Feel free to contact us if you have any questions or comments.

Christopher Parr CFP® is founder of Columbia-based Parr Financial Solutions Inc., a fee-only wealth management firm. 

The Business Monthly: Watch Out for Three Potential Traps When Searching for Higher Interest Rates

Christopher P. Parr’s article on the potential interest rate traps of seeking higher interest rates, was written in response to the low interest rate environment.  He explains the concept of financial repression and how it punishes savers and forces consumers to take more risk in an attempt to earn inflation-beating returns.  The article was inspired by two actual client situations.  The first trap referred to an unsolicited letter sponsored by AARP promoting a 9% annuity.  The second trap involved the purchase of an expensive, illiquid, and poorly-timed private real estate partnership investment.

This article was published in the June, 2012 Banking & Finance feature section of The Business Monthly.

Please feel free to contact us if you have any questions or comments.

 

Financial Advisor Magazine: Trust and Estate Documents & Planning

Christopher P. Parr was interviewed by Senior Editor Wayne Rasmussen for the Wealth Management & Estate Planning section of the May, 2012 issue of “Financial Advisor Magazine” about the perils of flawed language in trust documents.

The key takeaways from the interview are:

1. All estate documents should be reviewed and updated when your life situation changes, to make sure your wishes are current and represented effectively.
2. Be sure to plan for any potential contingency scenarios. Even the best intentions can go bad if a trust document is not well thought out and well written.
3. Trust language can be nuanced and often confusing. It is best to hire an attorney who specializes in estate planning issues and is not a legal generalist.
4. A good financial advisor can take a leadership role in helping families think through complex family issues and how to plan effectively for them.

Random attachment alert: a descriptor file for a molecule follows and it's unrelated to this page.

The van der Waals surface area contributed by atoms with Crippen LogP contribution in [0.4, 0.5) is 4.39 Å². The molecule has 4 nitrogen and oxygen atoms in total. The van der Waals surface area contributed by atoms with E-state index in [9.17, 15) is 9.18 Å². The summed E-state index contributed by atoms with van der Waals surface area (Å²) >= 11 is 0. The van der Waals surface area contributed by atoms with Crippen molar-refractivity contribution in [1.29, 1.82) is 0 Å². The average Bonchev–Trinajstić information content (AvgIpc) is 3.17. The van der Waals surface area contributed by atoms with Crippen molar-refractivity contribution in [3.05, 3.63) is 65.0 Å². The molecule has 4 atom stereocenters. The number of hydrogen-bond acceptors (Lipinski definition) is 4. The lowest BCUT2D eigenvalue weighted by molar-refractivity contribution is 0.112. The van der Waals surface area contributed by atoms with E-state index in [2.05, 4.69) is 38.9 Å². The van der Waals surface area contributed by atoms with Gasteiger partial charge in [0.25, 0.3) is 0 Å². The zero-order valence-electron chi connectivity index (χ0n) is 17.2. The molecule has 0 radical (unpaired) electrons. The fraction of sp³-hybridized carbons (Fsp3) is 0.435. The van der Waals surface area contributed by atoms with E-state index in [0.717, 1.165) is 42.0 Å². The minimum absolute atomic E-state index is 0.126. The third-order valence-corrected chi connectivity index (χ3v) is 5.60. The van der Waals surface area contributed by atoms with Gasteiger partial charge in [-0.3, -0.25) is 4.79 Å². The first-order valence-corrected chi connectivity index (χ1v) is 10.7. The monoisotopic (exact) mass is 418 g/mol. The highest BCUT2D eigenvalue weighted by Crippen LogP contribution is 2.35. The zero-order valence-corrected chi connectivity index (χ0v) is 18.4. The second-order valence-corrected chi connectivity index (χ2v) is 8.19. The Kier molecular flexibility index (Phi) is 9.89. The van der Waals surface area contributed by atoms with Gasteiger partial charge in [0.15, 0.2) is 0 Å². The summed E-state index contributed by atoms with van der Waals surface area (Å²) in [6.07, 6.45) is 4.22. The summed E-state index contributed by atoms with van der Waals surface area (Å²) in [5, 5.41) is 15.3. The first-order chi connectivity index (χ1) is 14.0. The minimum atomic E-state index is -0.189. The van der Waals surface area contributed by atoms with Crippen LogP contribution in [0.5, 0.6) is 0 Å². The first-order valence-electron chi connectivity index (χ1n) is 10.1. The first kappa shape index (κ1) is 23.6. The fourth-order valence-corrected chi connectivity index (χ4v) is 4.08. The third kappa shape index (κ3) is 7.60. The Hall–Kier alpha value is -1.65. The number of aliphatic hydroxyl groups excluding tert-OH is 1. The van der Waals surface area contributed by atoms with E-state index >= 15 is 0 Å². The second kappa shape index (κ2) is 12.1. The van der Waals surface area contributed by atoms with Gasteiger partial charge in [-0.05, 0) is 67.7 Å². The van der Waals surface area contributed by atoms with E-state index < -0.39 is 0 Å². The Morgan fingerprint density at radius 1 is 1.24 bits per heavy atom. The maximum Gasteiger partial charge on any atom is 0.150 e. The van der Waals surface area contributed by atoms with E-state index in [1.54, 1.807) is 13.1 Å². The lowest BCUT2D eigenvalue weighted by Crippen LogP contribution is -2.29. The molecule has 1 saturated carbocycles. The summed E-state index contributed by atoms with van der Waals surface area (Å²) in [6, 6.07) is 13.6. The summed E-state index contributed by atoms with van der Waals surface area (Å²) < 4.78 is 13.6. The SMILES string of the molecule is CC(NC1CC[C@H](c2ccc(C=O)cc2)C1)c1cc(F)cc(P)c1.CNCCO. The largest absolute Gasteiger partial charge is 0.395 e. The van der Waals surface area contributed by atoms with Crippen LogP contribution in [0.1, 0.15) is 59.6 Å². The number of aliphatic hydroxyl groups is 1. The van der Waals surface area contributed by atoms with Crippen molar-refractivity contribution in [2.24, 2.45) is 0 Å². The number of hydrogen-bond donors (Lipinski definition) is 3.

5. Consider hiring a corporate trustee to provide trust administration services, when a financially competent family member who is also objective and unbiased is not readily available.

To read the full article please click this link: http://www.fa-mag.com/news/the-horror-10529.html

The Business Monthly: When Does A Revocable Living Trust Make Sense?

A Revocable Living Trust (RLT) is one of the most misunderstood tools in estate planning. The RLT is sometimes over-hyped by aggressive estate planning seminar marketeers targeting senior citizens. It is important to emphasize that not all seminars on estate planning and revocable living trusts are hype. The best estate planning attorneys objectively explain when such a planning technique should, and should not be considered on an individual case-by-case basis.

A Revocable Living Trust is a legal entity to which the grantor transfers personal assets during his or her lifetime while retaining ownership and control of the trust assets. It is a separate legal document that serves in conjunction with a will. Even if an RLT is established, a “Pour-over Will” is still necessary to make tax elections, appoint a personal representative and guardian for minor children, and transfer assets that were neglected to be titled in the name of the trust.

Many people erroneously believe that a Revocable Living Trust provides income and estate tax advantages. Because the RLT is revocable, the grantor retains control of the trust assets and can change or amend the trust at any time. Income taxes must be paid on trust earnings during the life of the grantor. At the death of the grantor, the trust assets are included in the grantor’s estate and subject to estate tax. The RLT does not reduce or avoid estate taxes. It is the specific provisions that must be included in the RLT that lead to the minimization of estate taxes. Similar provisions can alternatively be included in a will.